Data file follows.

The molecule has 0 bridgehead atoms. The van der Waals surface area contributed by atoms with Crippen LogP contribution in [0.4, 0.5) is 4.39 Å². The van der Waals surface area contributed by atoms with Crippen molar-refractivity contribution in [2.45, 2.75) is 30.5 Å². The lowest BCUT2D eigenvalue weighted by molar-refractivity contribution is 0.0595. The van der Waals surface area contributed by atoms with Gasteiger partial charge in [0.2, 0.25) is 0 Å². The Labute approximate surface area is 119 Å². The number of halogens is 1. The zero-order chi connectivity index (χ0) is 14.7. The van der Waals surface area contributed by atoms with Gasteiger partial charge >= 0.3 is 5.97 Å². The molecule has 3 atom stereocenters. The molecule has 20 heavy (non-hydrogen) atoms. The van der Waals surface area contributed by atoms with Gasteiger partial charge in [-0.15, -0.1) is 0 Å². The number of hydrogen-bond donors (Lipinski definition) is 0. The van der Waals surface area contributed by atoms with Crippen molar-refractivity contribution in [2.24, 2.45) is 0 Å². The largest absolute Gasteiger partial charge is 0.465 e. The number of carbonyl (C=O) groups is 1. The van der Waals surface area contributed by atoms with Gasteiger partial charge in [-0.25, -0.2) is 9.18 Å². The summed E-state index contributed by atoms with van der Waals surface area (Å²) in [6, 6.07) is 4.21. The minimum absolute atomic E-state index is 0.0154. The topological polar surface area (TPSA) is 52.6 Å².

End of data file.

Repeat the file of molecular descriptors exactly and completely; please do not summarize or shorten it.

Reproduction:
The molecule has 0 bridgehead atoms. The van der Waals surface area contributed by atoms with Crippen LogP contribution in [0.4, 0.5) is 4.39 Å². The van der Waals surface area contributed by atoms with Crippen molar-refractivity contribution in [2.45, 2.75) is 30.5 Å². The lowest BCUT2D eigenvalue weighted by molar-refractivity contribution is 0.0595. The van der Waals surface area contributed by atoms with Gasteiger partial charge in [0.2, 0.25) is 0 Å². The Labute approximate surface area is 119 Å². The number of halogens is 1. The zero-order chi connectivity index (χ0) is 14.7. The van der Waals surface area contributed by atoms with Gasteiger partial charge >= 0.3 is 5.97 Å². The molecule has 3 atom stereocenters. The molecule has 20 heavy (non-hydrogen) atoms. The van der Waals surface area contributed by atoms with Gasteiger partial charge in [-0.15, -0.1) is 0 Å². The number of hydrogen-bond donors (Lipinski definition) is 0. The van der Waals surface area contributed by atoms with Crippen molar-refractivity contribution in [2.24, 2.45) is 0 Å². The largest absolute Gasteiger partial charge is 0.465 e. The number of carbonyl (C=O) groups is 1. The van der Waals surface area contributed by atoms with Gasteiger partial charge in [-0.25, -0.2) is 9.18 Å². The summed E-state index contributed by atoms with van der Waals surface area (Å²) in [6, 6.07) is 4.21. The minimum absolute atomic E-state index is 0.0154. The topological polar surface area (TPSA) is 52.6 Å².